ATI made it clear at the launch of their CrossFire Xpress 3200 in March that it would be more than just a Socket 939 chipset. The new ATI dual X16 chipset would be launched for Socket 939, but it was designed from the ground up for AMD Socket AM2. ATI is now showing how well the CrossFire Xpress 3200 performs on the new AM2 socket with DDR2 memory.

The AM2 launch for ATI is also an important launch of new technology for ATI. AM2 is the first time we have seen the new ATI SB600 Southbridge, and it's coming to market none too soon. ATI's Rx480 and RD580 for Socket 939 were somewhat hampered by the outdated feature set of their SB400/SB450 Southbridges. Both were excellent in IDE and standard SATA performance, but they lacked SATA2 3.0Gb/s support featured in competing chipsets; SB450 also was criticized for lackluster USB 2.0 performance compared to the competition.

Most manufacturers who went to market with ATI's SB400 or SB450 were penalized with low sales, so much so that most manufacturers in the RD580 launch this past March went with the compatible and up-to-date ULi M1575 Southbridge. This solution worked well, but NVIDIA purchased ULi and ULi M1575 Southbridge chips have become scarcer in the marketplace. ATI has been promising for almost a year that SB600 was coming and would fix the Southbridge concerns. With today's launch SB600 is finally a reality. This is important for ATI since manufacturers can now use a full ATI chipset solution that should be well-received in the marketplace.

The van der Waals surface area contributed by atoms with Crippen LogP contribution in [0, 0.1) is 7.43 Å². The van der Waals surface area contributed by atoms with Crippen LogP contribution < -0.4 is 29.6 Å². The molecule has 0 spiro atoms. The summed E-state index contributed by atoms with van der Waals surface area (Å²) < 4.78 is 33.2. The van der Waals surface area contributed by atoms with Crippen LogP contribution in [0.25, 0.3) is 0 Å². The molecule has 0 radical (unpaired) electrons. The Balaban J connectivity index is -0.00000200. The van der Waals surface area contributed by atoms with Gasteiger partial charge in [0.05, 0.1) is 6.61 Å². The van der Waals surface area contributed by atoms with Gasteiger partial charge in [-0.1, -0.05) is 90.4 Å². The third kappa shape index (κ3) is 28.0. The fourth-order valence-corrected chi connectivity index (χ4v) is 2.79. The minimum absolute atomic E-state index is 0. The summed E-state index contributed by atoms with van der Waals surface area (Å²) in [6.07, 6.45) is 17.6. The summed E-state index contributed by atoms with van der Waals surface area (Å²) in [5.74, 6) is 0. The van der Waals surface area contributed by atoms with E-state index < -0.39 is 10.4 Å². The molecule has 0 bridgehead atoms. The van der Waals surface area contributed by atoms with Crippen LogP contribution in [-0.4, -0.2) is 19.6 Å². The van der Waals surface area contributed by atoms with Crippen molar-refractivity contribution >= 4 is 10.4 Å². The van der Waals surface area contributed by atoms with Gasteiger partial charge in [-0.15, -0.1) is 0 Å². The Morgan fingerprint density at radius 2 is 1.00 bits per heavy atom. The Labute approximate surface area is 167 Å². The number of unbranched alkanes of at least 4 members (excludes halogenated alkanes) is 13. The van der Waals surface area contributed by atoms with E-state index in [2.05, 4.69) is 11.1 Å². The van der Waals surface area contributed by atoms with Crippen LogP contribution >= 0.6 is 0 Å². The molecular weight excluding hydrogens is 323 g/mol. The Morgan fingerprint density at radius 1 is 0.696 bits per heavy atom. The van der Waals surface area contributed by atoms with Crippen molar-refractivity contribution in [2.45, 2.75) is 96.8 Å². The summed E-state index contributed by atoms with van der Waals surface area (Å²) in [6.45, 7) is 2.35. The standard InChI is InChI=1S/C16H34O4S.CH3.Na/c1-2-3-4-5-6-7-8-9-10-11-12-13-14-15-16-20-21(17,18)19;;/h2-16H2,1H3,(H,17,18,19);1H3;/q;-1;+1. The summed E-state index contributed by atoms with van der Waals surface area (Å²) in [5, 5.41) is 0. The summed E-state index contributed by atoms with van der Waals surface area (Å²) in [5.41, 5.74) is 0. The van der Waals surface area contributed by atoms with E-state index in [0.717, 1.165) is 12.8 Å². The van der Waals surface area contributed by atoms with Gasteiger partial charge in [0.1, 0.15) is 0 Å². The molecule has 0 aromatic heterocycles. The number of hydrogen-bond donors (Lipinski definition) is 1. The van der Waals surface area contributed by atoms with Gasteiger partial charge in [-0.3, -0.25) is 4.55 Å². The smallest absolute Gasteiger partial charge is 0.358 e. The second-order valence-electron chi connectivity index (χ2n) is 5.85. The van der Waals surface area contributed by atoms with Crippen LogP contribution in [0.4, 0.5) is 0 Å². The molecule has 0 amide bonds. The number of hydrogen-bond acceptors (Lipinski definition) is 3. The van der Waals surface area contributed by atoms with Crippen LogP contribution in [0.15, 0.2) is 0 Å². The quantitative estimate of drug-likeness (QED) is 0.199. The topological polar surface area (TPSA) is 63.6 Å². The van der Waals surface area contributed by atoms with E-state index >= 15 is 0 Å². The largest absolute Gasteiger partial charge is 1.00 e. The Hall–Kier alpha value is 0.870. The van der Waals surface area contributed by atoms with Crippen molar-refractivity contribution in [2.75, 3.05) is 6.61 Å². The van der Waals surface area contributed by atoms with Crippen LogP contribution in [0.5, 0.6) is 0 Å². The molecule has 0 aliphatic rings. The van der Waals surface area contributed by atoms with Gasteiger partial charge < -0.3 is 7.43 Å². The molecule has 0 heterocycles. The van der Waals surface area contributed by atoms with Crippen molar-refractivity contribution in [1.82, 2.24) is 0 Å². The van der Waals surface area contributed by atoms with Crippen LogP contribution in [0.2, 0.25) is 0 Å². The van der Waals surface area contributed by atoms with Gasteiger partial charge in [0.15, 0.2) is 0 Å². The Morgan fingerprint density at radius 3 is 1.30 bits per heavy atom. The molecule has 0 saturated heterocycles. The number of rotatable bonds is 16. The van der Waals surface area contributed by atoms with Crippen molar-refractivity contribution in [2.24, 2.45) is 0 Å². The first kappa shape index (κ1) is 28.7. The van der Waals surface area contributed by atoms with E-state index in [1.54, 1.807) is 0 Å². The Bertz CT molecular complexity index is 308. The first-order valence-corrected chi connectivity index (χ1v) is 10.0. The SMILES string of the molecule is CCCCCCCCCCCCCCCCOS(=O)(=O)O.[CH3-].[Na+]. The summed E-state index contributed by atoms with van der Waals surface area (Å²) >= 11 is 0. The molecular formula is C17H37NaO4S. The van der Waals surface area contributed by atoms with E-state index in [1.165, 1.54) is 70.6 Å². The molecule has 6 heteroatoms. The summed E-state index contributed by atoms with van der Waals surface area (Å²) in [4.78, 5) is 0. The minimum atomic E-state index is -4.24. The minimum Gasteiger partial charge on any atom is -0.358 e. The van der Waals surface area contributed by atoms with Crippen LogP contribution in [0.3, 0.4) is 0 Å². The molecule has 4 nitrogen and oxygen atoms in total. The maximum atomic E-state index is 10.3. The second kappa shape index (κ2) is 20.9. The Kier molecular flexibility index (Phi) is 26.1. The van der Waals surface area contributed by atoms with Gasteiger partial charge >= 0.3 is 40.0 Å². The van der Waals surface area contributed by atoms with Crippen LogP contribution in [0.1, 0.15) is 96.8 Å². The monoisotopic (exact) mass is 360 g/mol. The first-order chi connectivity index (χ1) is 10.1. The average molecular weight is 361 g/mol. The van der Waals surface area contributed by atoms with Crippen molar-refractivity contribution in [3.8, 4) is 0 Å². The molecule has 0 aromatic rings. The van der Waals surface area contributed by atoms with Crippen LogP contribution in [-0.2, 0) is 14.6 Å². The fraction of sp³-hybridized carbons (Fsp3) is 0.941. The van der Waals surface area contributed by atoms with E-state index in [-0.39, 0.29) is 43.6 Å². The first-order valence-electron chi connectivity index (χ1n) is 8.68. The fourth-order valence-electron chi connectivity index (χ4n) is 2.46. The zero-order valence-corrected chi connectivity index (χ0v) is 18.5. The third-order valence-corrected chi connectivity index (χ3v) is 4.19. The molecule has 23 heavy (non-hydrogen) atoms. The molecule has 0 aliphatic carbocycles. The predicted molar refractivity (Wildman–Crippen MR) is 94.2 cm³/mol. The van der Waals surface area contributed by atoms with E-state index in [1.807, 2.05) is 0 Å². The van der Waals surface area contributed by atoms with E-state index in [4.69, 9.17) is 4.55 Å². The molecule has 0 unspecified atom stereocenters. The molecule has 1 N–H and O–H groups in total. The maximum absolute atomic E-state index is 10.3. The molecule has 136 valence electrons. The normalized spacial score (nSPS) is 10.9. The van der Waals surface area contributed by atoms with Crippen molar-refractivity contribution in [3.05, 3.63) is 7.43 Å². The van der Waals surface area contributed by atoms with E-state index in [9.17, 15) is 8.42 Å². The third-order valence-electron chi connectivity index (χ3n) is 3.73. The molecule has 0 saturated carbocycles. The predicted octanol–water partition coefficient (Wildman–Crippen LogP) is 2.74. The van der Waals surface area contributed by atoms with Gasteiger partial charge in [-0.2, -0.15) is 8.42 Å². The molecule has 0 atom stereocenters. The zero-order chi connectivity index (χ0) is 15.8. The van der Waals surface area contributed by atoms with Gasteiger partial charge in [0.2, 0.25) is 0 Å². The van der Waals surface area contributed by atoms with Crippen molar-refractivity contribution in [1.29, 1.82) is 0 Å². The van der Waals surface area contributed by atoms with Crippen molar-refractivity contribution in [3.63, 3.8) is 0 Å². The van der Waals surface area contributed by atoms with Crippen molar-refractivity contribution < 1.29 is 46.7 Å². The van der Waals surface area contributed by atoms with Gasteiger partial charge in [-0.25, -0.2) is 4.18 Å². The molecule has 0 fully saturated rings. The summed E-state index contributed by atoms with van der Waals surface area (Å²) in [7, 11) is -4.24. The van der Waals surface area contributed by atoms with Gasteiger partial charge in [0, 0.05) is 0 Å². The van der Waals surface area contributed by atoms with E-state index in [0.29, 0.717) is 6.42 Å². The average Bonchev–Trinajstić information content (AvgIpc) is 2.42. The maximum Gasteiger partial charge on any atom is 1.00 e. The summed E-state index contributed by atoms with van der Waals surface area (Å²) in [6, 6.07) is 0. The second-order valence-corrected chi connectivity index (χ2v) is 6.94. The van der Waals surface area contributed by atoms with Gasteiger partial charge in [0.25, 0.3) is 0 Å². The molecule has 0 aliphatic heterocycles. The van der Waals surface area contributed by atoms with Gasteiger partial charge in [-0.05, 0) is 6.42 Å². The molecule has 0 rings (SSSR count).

Through development the latest ATI chipset was called RD580. When ATI launched their dual X16 Northbridge for Socket 939 in March the official name became CrossFire Xpress 3200. RD580 for AM2 carries the same name - CrossFire Xpress 3200 - with the addition of AM2 to identify the board socket. This is in contrast to NVIDIA's launch of nForce5 which uses a die-shrink "Northbridge" MCP with added features and an existing "Southbridge" C51 to provide the second X16 PCIe video slot.

With the introduction of the SB600 Southbridge with the RD580 AM2, ATI has made revisions to their chipset lineup. The features listed in the chart below are not all provided by the RD580/SB600 chipset, but are ATI recommended configurations for the target market segments. The top-end recommendation is also the configuration of the RD580 AM2 Reference board. Page 2 provides details of the features you will find in the SB600 compared to competing chipsets.

Xpress 3200 now covers RD580 Socket 939 and AM2. RD480 is now combined with SB600 with the new name Xpress 1600. The integrated graphics solution, based on RS485, is now marketed as Radeon Xpress 1150.